The Institute for Computational Design (ICD) and the Institute of Building Structures and Structural Design (ITKE) of the University of Stuttgart have constructed another bionic research pavilion. The project is part of a successful series of research pavilions which showcase the potential of novel design, simulation and fabrication processes in architecture.
The project was planned and constructed within one and a half years by students and researchers within a multi-disciplinary team of biologists, paleontologists, architects and engineers. The focus of the project is a parallel bottom-up design strategy for the biomimetic investigation of natural fiber composite shells and the development of novel robotic fabrication methods for fiber reinforced polymer structures.
The aim was the development of a winding technique for modular, double layered fiber composite structures, which reduces the required formwork to a minimum while maintaining a large degree of geometric freedom. Therefore, functional principles of natural lightweight structures were analyzed and abstracted through the development of a custom robotic fabrication method, these principles were transferred into a modular prototype pavilion.
MATERIAL AND STRUCTURAL LOGIC
Based on the differentiated trabeculae morphology and the individual fiber arrangements, a double layered modular system was generated for implementation in an architectural prototype. Glass and carbon fiber reinforced polymers were chosen as building material, due to their high performance qualities and the potential to generate differentiated material properties through fiber placement variation. Together with their unrestrained moldability, fiber reinforced polymers are suitable to implement the complex geometries and material organizations of the abstracted natural construction principles.
ROBOTIC WINDING PROCESS
For the fabrication of the geometrically unique, double curved modules a robotic coreless winding method was developed, which uses two collaborating 6-axis industrial robots to wind fibers between two custom-made steel frame effectors held by the robots.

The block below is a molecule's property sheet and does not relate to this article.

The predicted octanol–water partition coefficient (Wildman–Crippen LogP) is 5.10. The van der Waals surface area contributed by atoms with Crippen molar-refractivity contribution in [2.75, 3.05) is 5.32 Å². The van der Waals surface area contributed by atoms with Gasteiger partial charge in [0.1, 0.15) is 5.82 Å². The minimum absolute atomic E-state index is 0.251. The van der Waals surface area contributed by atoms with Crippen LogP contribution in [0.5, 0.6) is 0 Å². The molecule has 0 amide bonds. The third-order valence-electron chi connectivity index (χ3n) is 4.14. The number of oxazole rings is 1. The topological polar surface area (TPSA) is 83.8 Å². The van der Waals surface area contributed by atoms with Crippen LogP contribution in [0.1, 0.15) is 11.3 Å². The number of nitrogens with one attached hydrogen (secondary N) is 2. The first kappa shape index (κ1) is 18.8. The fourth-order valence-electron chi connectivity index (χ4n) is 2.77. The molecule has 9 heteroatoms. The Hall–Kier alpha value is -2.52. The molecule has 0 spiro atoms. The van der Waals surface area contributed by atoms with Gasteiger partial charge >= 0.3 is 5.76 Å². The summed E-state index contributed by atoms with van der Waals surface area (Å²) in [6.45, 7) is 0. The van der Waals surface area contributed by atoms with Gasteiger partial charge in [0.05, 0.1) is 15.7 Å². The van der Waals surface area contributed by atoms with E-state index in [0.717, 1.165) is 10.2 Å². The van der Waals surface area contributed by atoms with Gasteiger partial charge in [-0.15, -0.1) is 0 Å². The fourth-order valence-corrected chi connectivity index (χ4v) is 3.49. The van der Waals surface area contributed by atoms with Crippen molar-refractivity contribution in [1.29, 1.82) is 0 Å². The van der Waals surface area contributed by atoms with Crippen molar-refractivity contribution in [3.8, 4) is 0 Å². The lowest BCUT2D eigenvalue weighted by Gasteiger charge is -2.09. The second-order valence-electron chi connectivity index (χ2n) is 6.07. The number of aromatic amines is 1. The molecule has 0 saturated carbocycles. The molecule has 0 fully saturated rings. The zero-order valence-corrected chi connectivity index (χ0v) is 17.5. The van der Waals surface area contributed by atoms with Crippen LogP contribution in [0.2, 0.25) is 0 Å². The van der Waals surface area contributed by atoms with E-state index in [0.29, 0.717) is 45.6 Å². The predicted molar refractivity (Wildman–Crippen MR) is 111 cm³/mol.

This fiber–fiber interaction generates doubly curved surfaces from initially straight deposited fiber connections. The order in which the resin impregnated fiber bundles (rovings) are wound onto the effectors is decisive for this process and is described through the winding syntax. A first glass fiber layer defines the elements geometry and serves as formwork for the subsequent carbon fiber layers.
These carbon fiber layers act as structural reinforcement and are individually varied through the fibers anisotropic arrangement. The individual layout of the carbon fibers is defined by the forces acting on each component which are derived from FE Analysis of the global structure. The generated winding syntax is transferred to the robots and allows the automatic winding of the 6 fiber layers.
In total 36 individual elements were fabricated, whose geometries are based on structural principles abstracted from the beetle elytra. Each of them has an individual fiber layout which results in a material efficient load-bearing system. The biggest element has a 2.6 m diameter with a weight of only 24.1 kg.
The research pavilion covers a total area of 50 m² and a volume of 122 m³ with a weight of 593 kg. The overall geometry reacts to site-specific conditions of the public space around the university building in close proximity to the park. At the same time it demonstrates the morphologic adaptability of the system, by generating more complex spatial arrangements than a simple shell structure.
Altogether the research pavilion shows how the computational synthesis of biological structural principles and the complex reciprocities between material, form and robotic fabrication can lead to the generation of innovative fiber composite construction methods. At the same time the multidisciplinary research approach does not only lead to performative and material efficient lightweight constructions, it also explores novel spatial qualities and expands the tectonic possibilities of architecture.
Location: Keplerstraße 11, Stuttgart, Germany
Project: ICD Institute for Computational Design (Prof. Achim Menges), ITKE Institute of Building Structures and Structural Design (Prof. Jan Knippers)
Area: 50 sqm
Photographs: Ronald Halbe, ICD-ITKE